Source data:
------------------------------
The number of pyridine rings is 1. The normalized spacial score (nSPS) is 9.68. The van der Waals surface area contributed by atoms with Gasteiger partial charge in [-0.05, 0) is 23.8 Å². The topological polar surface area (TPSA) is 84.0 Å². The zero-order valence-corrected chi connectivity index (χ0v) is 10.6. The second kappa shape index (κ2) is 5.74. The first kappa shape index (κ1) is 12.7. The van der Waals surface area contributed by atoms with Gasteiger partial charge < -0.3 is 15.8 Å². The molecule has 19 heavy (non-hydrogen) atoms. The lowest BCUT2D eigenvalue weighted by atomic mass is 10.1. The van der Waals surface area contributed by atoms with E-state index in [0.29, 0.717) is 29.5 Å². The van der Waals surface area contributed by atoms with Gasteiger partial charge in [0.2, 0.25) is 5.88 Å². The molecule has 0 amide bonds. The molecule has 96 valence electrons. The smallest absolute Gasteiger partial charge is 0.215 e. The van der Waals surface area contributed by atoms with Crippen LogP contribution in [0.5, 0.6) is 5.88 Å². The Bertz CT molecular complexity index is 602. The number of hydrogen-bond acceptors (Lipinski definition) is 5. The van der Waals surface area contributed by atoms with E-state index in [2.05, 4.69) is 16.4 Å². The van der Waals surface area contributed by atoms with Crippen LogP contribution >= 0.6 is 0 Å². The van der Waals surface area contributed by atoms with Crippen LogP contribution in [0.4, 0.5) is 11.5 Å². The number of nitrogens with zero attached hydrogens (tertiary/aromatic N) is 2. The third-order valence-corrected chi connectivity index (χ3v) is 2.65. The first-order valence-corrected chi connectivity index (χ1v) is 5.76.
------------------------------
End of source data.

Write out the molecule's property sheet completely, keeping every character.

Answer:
The number of pyridine rings is 1. The normalized spacial score (nSPS) is 9.68. The van der Waals surface area contributed by atoms with Gasteiger partial charge in [-0.05, 0) is 23.8 Å². The topological polar surface area (TPSA) is 84.0 Å². The zero-order valence-corrected chi connectivity index (χ0v) is 10.6. The second kappa shape index (κ2) is 5.74. The first kappa shape index (κ1) is 12.7. The van der Waals surface area contributed by atoms with Gasteiger partial charge < -0.3 is 15.8 Å². The molecule has 19 heavy (non-hydrogen) atoms. The lowest BCUT2D eigenvalue weighted by atomic mass is 10.1. The van der Waals surface area contributed by atoms with E-state index in [0.29, 0.717) is 29.5 Å². The van der Waals surface area contributed by atoms with Gasteiger partial charge in [0.2, 0.25) is 5.88 Å². The molecule has 0 amide bonds. The molecule has 96 valence electrons. The smallest absolute Gasteiger partial charge is 0.215 e. The van der Waals surface area contributed by atoms with Crippen LogP contribution in [0.5, 0.6) is 5.88 Å². The Bertz CT molecular complexity index is 602. The number of hydrogen-bond acceptors (Lipinski definition) is 5. The van der Waals surface area contributed by atoms with E-state index in [2.05, 4.69) is 16.4 Å². The van der Waals surface area contributed by atoms with Crippen LogP contribution >= 0.6 is 0 Å². The van der Waals surface area contributed by atoms with Crippen LogP contribution in [0.4, 0.5) is 11.5 Å². The number of nitrogens with zero attached hydrogens (tertiary/aromatic N) is 2. The third-order valence-corrected chi connectivity index (χ3v) is 2.65. The first-order valence-corrected chi connectivity index (χ1v) is 5.76.